Public Goods

The Government provides the following definition for a public good (pdf):

A commodity or service which if supplied to one person can be made available to others at no extra cost. A public good is this said to exhibit non-rival consumption: one person’s consumption of the good does not reduce its availability to anyone else… The extreme or `polar’ case of a `pure’ public good has been defined by Paul A. Samuelson as a good which is: 1. non-rival in consumption; 2. has the characteristic of non-excludability – that is, if the good is provided the producer is unable to prevent anyone from consuming it. This latter characteristic prevents private markets from functioning since a seller would be unable to ensure than only those individuals who paid for the good could obtain it… Where exclusion is possible or where consumption is not completely non-rival we have an example of a mixed good(or impure public good)…

`Where consumption of a good is non-rival, the charging of a price for the good or service is, in terms of the Pareto principle, inefficient. This is so because adding an extra unit of consumption provides a benefit to the consumer without imposing any costs, while the charging of a price would prevent some consumption from taking place – thus causing a net loss of satisfaction or utility. It follows that, even when it is possible, the provision of a public good through a private market will not enable the best or `optimal’ level of output to be produced. As we have seen, in the case of non-excludability, a market cannot operate at all.

`The provision of a public good is a matter of collective choice. Generally, we expect to find public goods provided by governments and paid for through compulsory taxation. An alternative solution would be for all the members of a community to make a voluntary agreement to provide and pay for the good. The difficulty with this solution is that individuals may conceal their true valuation of the good in order to escape payment (ie they may seek to be free riders)….’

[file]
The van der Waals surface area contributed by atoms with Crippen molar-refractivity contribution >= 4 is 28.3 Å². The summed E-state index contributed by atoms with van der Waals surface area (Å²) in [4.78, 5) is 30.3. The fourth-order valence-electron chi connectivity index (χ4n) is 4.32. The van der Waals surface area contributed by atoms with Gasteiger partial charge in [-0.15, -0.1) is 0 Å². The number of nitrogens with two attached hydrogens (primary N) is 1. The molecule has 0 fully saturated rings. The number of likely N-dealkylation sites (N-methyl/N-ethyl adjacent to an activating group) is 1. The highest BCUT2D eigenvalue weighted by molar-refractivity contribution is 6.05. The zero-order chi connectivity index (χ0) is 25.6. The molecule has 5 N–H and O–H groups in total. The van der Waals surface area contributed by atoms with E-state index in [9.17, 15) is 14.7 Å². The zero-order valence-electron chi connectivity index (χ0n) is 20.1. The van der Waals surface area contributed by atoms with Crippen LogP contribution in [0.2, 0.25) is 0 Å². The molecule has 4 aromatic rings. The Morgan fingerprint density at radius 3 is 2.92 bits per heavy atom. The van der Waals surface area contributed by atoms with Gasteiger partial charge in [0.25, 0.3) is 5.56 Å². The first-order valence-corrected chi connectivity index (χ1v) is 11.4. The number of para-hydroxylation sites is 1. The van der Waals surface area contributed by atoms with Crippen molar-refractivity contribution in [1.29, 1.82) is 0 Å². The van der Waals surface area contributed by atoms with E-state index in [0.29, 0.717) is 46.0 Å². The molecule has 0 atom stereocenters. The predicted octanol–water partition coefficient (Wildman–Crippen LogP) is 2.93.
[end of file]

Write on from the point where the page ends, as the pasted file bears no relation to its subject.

`Examples of public goods include national defence, street lighting, and environmental protection…’ [Pearce 1986]

`Goods which, because they cannot be withheld from one individual without withholding them from all, must be supplied communally. For example, it would not be possible to exclude any one individual from `consuming’ national defence, street lighting or general police protection…. Since the state can raise revenues by taxation, it alone can finance the provision of public goods… Note that this definition does not apply to all goods publicly supplied. Many of the goods supplied by the state could be supplied privately, and some indeed are; the best examples being housing, education and specific police protection. The non-pure, or `quasi’ public goods, are supplied by the state and financed out of taxation because it is considered that their quality and/or quantity of supply would be inadequate under private provision.’ [Bannock et al. 1984]

Under this definition public information are public goods and subject to policy choice. Publicly produced information were treated as public goods by the second edition of the Australian Government Cost Recovery Guidelines and current Public Data Policy is for open access.

The diagrams below summarise the economic reasoning to publicly fund public information. The Marginal Costs v Benefits diagram shows the marginal or additional cost for each additional use in black and the marginal benefit or additional revenue from each use in green. The Cost v Benefits diagram shows the total values at each level of use. Note the lack of additional cost from reuse and the high level of benefits available from having public goods used as much as possible even if benefits are low for individual users.

Other than for access costs there are no further production costs to access or use public information. The information is left unchanged.

The Government may decide on a new policy to implement use charges for publicly produced information. If so then that would redefine the role of general government services in the economy.